The TI Lobby Team met with Senators Golden, Marchione, Felder, Ritchie, Stavisky, and Griffo, or their chief counsels, and was successful in getting two of the Senators to agree to sign on to support the stronger of the two anti-microbead bills.  The Senators commented on the power of the visual displays.  Mr. Schrader took the TI Lobby Team on a tour of the Capitol Building during lunch break, viewing the Assembly and Senate Floors, the Million Dollar Stairway, and the beautiful architecture. To end the day, all of the lobby teams met with Attorney General Schneiderman to report out on the lobbying day.  The goal of Microbead Lobbying Day was to persuade 4 more Senators to sign on to sponsor the “good” bill (S.3932) vs the “industry” bill, and it appears the goal was met.  Hopefully it will be enacted into law by the end of this session. The Assembly already passed A. 5896, “The Microbead-Free Waters Act,” by an overwhelming majority of 139 to 1. The bill would prohibit the sale of personal cosmetic products containing synthetic plastic microbeads after January 1, 2016.

Microbeads Lobby DaySAFE Club would like to thank Save The River for providing the opportunity to participate in Microbead Lobbying Day 2015.  This trip not only allowed SAFE Club to actually practice some environmental activism, it also fulfilled all four graduate descriptors that TI graduates must prove in their Commencement Standard Assessment Graduation Presentation:  Effective Communicator, Effective Problem Solver, Healthy, Skilled & Knowledgeable Person, and Contributing U.S. and Global Citizen.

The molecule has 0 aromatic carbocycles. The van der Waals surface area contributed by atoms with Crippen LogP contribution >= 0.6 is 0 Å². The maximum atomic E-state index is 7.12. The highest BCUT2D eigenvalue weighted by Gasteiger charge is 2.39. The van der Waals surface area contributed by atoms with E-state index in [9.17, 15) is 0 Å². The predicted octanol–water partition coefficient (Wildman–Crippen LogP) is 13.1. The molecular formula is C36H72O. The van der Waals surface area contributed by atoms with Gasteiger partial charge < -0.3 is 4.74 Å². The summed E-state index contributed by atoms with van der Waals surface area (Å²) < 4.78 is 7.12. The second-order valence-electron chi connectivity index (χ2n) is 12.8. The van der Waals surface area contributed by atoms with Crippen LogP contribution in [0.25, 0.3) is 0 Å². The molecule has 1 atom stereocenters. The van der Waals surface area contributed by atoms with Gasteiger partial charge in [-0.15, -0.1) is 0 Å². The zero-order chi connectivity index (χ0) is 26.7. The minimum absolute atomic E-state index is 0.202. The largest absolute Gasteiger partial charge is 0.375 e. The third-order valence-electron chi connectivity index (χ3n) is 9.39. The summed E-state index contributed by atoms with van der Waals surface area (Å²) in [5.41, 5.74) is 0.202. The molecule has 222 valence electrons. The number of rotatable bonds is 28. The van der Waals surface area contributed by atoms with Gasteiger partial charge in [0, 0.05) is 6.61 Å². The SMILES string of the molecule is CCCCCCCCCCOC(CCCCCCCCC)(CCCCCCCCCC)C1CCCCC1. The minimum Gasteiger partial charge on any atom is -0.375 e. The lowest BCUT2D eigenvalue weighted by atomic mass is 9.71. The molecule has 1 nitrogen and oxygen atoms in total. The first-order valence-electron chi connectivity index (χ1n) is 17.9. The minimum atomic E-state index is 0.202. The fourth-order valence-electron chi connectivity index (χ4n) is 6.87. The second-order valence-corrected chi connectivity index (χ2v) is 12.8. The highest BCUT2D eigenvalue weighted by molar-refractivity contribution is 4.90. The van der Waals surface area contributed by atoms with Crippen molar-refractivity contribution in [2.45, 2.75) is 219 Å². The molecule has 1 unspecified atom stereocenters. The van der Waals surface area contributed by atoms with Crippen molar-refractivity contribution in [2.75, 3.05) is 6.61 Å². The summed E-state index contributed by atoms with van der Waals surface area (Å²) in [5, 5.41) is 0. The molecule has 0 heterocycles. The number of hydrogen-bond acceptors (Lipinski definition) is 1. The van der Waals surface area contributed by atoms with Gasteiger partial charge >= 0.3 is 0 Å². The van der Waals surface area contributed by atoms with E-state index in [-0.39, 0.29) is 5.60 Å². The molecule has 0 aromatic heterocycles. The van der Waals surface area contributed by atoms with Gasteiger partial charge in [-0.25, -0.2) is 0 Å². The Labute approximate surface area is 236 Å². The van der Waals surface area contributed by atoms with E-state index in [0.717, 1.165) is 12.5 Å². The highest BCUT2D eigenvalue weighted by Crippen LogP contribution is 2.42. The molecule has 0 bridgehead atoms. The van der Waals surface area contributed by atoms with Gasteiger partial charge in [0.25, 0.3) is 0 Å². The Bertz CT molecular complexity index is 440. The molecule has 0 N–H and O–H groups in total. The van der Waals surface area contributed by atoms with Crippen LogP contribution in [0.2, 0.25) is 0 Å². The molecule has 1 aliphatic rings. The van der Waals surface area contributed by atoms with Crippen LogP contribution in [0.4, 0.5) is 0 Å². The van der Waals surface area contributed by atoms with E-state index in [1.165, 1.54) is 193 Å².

Ashley reflected on the day:  “I will remember all of the interesting people that were there standing up for what they believed in.  Being a High School student at Microbead Lobby Day was refreshing because we were the only people there that could talk about the issue at hand from a teenager’s perspective. It was important to me because not only did I have the opportunity to stand up for a good cause but I was also able to practice my public speaking.  Speaking with Senator Ritchie stood out most in my mind because she is our Senator, and I was really impressed by the amazing architecture of the Capitol Building.  The most important action concerned citizens can take regarding microbeads is to spread awareness in our local community.  There are safe alternatives.” John also felt that the most memorable part of the day was meeting Senator Ritchie.  “Microbeads are an important issue for everybody that lives near the River.”